Acquired by René de Cossé in 1502, the first Lord of Brissac, it is today the residence of the 13th Duke of Brissac. His family lives here permanently and therefore some sections of the château are not available to the public.
Of the original 15th century fortress, there remains two medieval towers and the ancient wine cellars.
Brissac's most unusual underground river is yet another sheer delight to the eye and quite a rarity.
Coat of Arms
This is a kitchen mock-up since the real one is currently being used and not accessible to the public.
One of four Venetian crystal chandeliers from the Murano glassworks found in "Le Grand Salon", previously called the "salon doré" (gilded salon).
Richly carved coffered ceiling dating from the 17th century. It is gold-leafed.
The monumental mantelpiece is richly sculpted with garlands of flowers, fruit clusters, and scroll motifs. The bust is of Charles II de Cossé, the one who rebuilt the castle and the first Duke of Brissac.
The current Duke and Duchess of Brissac on their wedding day in 1993. We met them and their 3 children as they were leaving the château to go for a walk. We said hello and exchanged pleasantries.
The Dining Room which still hosts special events, from crowns to celebs.
The dishes were made specifically for the Brissac family.
This display case has china from Meissen and a service plate and soup tureen of 18th century Sèvres porcelain with the Brissac coat of arms.
Louis XIII Bedchamber.
This is the room where Louis XIII and his mother, Marie de' Medici, were reconciled in 1620. Unfortunately, it was short-lived. The figurines in the display case portray this event.
In the Portrait Gallery, you find this very large portrait of the world famous Veuve Clicquot, one of the great names of French Champagne. This extraordinary strong-willed and talented lady became a widow early in her marriage. Well known for her business acumen and her determination, she decided then to take over the family business and turn it into an international enterprise.
The bridal dress of the current Duchess of Brissac, found in the Chapel. (You can see the wedding picture in a magazine on the podium.)
The Reception Hall or Grand Gallery.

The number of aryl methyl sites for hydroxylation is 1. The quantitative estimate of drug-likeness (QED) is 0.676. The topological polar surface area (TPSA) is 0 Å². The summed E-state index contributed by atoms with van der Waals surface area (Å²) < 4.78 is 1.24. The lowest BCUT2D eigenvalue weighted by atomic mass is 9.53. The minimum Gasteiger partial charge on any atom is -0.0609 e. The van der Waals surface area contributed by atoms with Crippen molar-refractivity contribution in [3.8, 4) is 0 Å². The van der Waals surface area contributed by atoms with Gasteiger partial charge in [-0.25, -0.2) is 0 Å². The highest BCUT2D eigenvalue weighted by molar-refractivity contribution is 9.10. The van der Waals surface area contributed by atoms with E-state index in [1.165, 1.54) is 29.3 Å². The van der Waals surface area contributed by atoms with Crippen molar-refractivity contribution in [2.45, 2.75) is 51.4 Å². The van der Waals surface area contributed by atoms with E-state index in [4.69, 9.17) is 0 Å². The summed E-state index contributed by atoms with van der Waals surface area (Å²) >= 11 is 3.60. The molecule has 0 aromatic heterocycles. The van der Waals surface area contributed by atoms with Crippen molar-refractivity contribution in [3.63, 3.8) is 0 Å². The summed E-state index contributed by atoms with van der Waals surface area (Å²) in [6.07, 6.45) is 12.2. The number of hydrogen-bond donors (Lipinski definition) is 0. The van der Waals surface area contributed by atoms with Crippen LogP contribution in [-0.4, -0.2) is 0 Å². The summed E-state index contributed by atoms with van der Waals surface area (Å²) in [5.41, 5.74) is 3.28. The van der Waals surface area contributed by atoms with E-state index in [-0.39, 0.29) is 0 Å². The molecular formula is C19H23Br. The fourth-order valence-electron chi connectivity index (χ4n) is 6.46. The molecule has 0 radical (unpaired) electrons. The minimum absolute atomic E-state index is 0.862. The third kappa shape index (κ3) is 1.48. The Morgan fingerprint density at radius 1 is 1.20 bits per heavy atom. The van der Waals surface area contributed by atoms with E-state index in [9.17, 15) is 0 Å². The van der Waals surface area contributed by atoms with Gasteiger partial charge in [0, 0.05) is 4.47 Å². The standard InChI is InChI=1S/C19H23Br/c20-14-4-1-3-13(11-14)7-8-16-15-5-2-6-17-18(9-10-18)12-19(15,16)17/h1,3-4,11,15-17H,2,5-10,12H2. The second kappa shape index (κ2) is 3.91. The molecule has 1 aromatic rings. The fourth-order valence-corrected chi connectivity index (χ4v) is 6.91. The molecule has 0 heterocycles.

It is 32 meters in length. Throughout the centuries, it has served for many a festivity and banquet.
Today, the Gallery continues to be used for private receptions, seminars and conferences.
The beamed ceiling is particularly magnificent. Painted in 1625, it is decorated with some 100 small pictures, pastoral as well as biblical and mythological scenes.
The Opera House or Theatre
Jeanne Say inherited the castle upon the death of her husband, the Marquis de Brissac. He was to become Duke but died during the War against Prussia in 1871.
She came from a wealthy family which made its fortune producing refined sugar. The company is known today as Beghin-Say.
She was a music enthusiast and a talented soprano. When renovating the château, she decided to build her own opera house. The dress found on stage is the same one she wore in her portrait.
Jeanne Say's portrait .
An unusual 19th century wedding present to the 11th Duke and Duchess de Brissac: a sedan chair, (chaise à porteurs). On the side panels, you can read the words "Joy, Happiness and Love". It was rarely used because it was too heavy.
You can stay at the Château as a guest. Your room awaits.
Wine growing has been a family tradition for more than 500 years. We sampled 3 estate wines and purchased the rosé.
There is an amazing display of copperware, traditional cooking utensils and equipment, a massive fireplace, and cobblestone floor.
Just a wee mortar and pestle.
The old kitchens are still used to this day for private receptions and seminars, but caterers arrive with most of the food already prepared.
We stopped for dinner at l'Auberge des Isles in Montreuil-Bellay. It wasn't fancy, but was it ever delicious!
We both had aiguillettes de canard (duck strips) with a pepper sauce dip, served with fêves (beans) and a salad. Karl had the Tiramisu and I had the chocolate mousse for dessert.